Court orders UK to submit new air quality plans to EU by end of yearArchive
LONDON: The British government must submit new plans to the European Commission by Dec 31 to tackle the harmful air pollutant nitrogen dioxide, the UK Supreme Court ruled on Wednesday.
Environmental law firm ClientEarth brought the case against the government after Britain breached the EU’s Air Quality Directive, which puts limits on harmful air pollutants.
Under the directive, member states were supposed to comply with nitrogen dioxide (NO2) limits in 2010, but could extend that to 2015 if they delivered plans to deal with high levels of the gas, which is produced mainly by diesel engines and causes respiratory illnesses.
UK government data last year showed only five out of a total 43 pollution zones in Britain would comply by 2015, 15 zones by 2020, 38 by 2025 and 40 by 2030. The remaining three zones — Greater London, the West Midlands and West Yorkshire urban areas - will not even comply by 2030, the data showed.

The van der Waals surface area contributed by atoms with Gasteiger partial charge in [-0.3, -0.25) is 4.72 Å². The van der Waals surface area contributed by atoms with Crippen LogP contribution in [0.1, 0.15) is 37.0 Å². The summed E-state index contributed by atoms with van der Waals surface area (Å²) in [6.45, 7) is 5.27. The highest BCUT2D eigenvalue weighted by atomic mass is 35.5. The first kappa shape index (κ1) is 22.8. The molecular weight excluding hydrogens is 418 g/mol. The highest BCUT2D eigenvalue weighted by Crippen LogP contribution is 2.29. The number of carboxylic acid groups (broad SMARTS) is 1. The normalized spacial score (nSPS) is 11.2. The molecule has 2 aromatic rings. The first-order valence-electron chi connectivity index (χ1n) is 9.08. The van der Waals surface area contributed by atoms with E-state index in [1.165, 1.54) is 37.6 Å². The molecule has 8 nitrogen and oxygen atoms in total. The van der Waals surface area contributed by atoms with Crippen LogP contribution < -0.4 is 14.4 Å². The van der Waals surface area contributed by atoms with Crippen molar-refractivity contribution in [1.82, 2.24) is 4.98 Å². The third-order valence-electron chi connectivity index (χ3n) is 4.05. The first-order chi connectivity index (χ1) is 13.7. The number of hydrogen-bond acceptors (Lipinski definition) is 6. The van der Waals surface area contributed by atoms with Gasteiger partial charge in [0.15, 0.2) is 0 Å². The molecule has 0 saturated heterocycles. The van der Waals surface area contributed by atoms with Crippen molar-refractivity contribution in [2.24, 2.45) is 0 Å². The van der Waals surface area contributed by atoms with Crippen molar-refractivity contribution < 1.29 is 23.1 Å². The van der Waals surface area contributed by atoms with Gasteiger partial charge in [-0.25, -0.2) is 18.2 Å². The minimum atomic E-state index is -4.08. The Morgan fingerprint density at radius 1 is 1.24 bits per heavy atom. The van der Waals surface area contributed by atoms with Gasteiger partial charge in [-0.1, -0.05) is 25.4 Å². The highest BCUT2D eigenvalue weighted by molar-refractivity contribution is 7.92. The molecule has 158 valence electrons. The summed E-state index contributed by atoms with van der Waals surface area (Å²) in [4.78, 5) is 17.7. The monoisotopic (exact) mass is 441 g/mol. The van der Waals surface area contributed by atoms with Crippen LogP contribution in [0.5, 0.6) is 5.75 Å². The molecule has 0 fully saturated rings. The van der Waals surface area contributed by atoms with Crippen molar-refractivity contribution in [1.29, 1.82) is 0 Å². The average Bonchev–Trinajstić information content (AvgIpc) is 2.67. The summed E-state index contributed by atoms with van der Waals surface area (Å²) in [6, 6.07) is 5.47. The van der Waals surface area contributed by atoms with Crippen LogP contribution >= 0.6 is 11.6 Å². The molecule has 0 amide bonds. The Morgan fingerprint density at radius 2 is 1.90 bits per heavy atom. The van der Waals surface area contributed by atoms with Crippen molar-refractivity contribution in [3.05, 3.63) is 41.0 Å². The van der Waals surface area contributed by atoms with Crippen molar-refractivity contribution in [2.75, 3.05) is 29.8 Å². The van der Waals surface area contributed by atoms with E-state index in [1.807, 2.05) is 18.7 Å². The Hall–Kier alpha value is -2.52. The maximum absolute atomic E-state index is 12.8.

“During the five years of breach, the prospects of early compliance have become worse, not better,” judges said in a court ruling document.
The Supreme Court issued a “mandatory” order which forces the government’s new plans to be prepared to a specific deadline, even if a different government is formed after the May 7 general election.
“The new government, whatever its political complexion, should be left in no doubt as to the need for immediate action to address this issue. The only realistic way to achieve this is a mandatory order requiring new plans (..) to be prepared within a defined timetable,” judges said in the court ruling document.
The Department for Environment, Food and Rural Affairs said work was already underway on revised air quality plans to meet the EU targets as soon as possible, adding that 17 member states including Britain have exceeded the NO2 limits.
Published in Dawn, April 30th, 2015
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